Policy as code a strategic imperative – but scalability remains difficult

James has more than a decade of experience as a tech journalist, writer and editor, and served as Editor in Chief of TechForge Media between 2017 and 2021. James was named as one of the top 20 UK technology influencers by Tyto, and has also been cited by Onalytica, Feedspot and Zsah as an influential cloud computing writer.


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Policy as code is becoming ‘integral to the fabric of cloud development’, according to Styra – yet a new survey from the company has shown that alignment, visibility, and consistency remain issues.

The study from the cloud-native authorisation software provider, which surveyed 285 developers and technical decision makers, found that the overwhelming majority (94%) saw policy as code as ‘vital’ for preventative security and compliance at scale. 83% of organisations surveyed said they planned to invest more into policy as code as a solution.

Putting such an operation in place, however, appears easier said than done. More than a third (34%) of respondents said they found friction with a lack of alignment between teams. Other issues included a lack of visibility into authorisation, cited by 31% of those polled, as well as inconsistent or not centralised policy development (29%). Difficulty with meeting security, compliance and auditability requirements was also cited by 29% of respondents.

Policy as code, where policies – any rule or condition which governs IT operations and processes – are defined, updated, and enforced through code-based automation, enables different stakeholders, from developers to security engineers, to understand those policies. It differs from similar concepts, such as infrastructure as code (IaC), in the breadth of its capabilities.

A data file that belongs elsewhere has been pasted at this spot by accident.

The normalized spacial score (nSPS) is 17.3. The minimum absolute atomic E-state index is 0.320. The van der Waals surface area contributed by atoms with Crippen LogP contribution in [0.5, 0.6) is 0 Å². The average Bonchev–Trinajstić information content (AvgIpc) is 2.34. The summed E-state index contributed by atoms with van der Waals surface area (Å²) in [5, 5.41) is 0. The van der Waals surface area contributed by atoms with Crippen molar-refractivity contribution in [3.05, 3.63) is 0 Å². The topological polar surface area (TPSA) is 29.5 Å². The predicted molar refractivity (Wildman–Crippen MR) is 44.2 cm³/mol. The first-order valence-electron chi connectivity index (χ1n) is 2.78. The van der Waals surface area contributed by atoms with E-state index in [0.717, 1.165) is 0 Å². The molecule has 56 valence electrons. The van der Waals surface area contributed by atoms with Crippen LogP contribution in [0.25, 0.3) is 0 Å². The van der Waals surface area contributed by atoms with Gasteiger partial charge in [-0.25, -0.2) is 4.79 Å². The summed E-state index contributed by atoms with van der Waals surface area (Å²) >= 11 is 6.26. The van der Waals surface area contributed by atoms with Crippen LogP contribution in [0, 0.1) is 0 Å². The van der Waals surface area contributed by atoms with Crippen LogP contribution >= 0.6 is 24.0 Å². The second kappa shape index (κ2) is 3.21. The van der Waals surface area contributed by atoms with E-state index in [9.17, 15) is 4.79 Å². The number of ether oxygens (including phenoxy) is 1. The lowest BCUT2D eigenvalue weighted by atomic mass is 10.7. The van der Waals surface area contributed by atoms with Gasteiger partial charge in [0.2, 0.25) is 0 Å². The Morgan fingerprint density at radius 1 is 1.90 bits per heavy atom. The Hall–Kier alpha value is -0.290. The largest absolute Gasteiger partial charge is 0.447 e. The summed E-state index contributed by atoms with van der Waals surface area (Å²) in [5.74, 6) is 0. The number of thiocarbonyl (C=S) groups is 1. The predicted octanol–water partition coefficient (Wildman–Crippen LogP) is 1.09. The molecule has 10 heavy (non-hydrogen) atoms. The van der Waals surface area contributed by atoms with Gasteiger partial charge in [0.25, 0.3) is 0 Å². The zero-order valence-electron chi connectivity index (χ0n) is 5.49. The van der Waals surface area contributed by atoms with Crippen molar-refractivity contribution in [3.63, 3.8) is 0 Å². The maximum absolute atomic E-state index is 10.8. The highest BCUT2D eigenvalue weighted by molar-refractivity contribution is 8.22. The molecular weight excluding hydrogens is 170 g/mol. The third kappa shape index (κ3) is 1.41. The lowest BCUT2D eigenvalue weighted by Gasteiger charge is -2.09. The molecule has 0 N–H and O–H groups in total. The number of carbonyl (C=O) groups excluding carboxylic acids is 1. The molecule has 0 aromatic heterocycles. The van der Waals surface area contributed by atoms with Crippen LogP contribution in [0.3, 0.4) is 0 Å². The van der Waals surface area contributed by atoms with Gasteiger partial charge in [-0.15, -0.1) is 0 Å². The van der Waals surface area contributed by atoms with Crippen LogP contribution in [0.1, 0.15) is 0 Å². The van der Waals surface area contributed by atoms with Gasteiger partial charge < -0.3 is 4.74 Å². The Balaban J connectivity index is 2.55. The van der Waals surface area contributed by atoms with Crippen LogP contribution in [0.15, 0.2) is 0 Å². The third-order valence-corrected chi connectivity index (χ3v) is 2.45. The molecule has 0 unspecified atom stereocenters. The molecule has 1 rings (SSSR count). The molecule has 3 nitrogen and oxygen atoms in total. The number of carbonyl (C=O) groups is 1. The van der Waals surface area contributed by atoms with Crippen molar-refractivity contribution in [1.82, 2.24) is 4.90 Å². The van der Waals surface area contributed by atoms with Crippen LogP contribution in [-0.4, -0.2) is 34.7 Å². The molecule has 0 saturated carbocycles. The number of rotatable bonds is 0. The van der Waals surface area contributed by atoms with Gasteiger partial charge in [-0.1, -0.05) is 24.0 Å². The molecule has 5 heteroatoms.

As Tiexin Guo, senior DevOps consultant at Amazon Web Services, puts it, it is a combination of IaC, treating content that defines your environments and infrastructure as source code, and DevOps. “PaC can be integrated with IaC to automatically enforce infrastructural policies,” noted Tiexin.

This is where a tool such as the Open Policy Agent (OPA) comes in. OPA uses Rego, a declarative language, with policies being defined, implemented and enforced across microservices, CI/CD pipelines and API gateways, and subsequently through platforms such as AWS CloudFormation, Docker and Terraform among others.

OPA is created and maintained by Styra. The company announced the launch of Enterprise OPA in February, purpose-built for enterprises building new cloud-native applications and managing authorisation with large data sets. While OPA is not the only show in town when it comes to PaC tools – Sentinel by HashiCorp is another example – the survey found almost half of respondents who use PaC (46%) use OPA, or OPA Gatekeeper.

“Policy as code empowers developers and serves as a catalyst for making the contemporary development lifecycle more streamlined and secure,” said Tim Hinrichs, CTO of Styra. “However, as organisations grow, their authorisation needs will scale in complexity with them.

“In order to take the next step in their maturation, organisations need the right resources, technology, and expert guidance to ensure their authorisation platform can keep them secure and compliant while maintaining the developer productivity needed to be competitive in the marketplace,” added Hinrichs.

You can read the full report here (email required).

Photo by Karl Abuid on Unsplash

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